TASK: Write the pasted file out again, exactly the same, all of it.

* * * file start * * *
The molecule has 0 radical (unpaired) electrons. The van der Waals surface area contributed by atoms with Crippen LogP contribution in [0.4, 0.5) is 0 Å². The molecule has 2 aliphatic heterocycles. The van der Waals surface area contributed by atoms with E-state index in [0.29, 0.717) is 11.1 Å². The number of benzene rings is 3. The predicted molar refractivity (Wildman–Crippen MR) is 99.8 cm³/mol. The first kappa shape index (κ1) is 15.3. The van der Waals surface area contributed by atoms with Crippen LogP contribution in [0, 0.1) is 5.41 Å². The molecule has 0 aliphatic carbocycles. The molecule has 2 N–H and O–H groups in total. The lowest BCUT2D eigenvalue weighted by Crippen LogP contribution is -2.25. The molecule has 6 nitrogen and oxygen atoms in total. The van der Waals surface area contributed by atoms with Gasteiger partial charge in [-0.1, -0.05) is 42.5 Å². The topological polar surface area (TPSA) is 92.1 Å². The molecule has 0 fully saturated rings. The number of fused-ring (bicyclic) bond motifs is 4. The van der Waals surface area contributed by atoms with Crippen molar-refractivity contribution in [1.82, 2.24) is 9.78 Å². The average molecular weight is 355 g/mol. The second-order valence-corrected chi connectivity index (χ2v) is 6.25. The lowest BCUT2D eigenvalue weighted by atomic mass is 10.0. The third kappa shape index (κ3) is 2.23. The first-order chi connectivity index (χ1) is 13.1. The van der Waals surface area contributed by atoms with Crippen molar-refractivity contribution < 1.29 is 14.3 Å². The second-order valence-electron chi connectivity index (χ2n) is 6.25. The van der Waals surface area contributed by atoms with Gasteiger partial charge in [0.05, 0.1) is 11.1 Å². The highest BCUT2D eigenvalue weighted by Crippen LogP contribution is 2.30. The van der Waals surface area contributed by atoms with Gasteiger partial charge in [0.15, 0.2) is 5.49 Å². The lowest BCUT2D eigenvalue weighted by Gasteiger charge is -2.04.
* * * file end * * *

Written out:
The molecule has 0 radical (unpaired) electrons. The van der Waals surface area contributed by atoms with Crippen LogP contribution in [0.4, 0.5) is 0 Å². The molecule has 2 aliphatic heterocycles. The van der Waals surface area contributed by atoms with E-state index in [0.29, 0.717) is 11.1 Å². The number of benzene rings is 3. The predicted molar refractivity (Wildman–Crippen MR) is 99.8 cm³/mol. The first kappa shape index (κ1) is 15.3. The van der Waals surface area contributed by atoms with Crippen LogP contribution in [0, 0.1) is 5.41 Å². The molecule has 0 aliphatic carbocycles. The molecule has 2 N–H and O–H groups in total. The lowest BCUT2D eigenvalue weighted by Crippen LogP contribution is -2.25. The molecule has 6 nitrogen and oxygen atoms in total. The van der Waals surface area contributed by atoms with Gasteiger partial charge in [-0.1, -0.05) is 42.5 Å². The topological polar surface area (TPSA) is 92.1 Å². The molecule has 0 fully saturated rings. The number of fused-ring (bicyclic) bond motifs is 4. The van der Waals surface area contributed by atoms with Crippen molar-refractivity contribution in [1.82, 2.24) is 9.78 Å². The average molecular weight is 355 g/mol. The second-order valence-corrected chi connectivity index (χ2v) is 6.25. The lowest BCUT2D eigenvalue weighted by atomic mass is 10.0. The third kappa shape index (κ3) is 2.23. The first-order chi connectivity index (χ1) is 13.1. The van der Waals surface area contributed by atoms with Crippen molar-refractivity contribution < 1.29 is 14.3 Å². The second-order valence-electron chi connectivity index (χ2n) is 6.25. The van der Waals surface area contributed by atoms with Gasteiger partial charge in [0.05, 0.1) is 11.1 Å². The highest BCUT2D eigenvalue weighted by Crippen LogP contribution is 2.30. The van der Waals surface area contributed by atoms with Gasteiger partial charge in [0.15, 0.2) is 5.49 Å². The lowest BCUT2D eigenvalue weighted by Gasteiger charge is -2.04.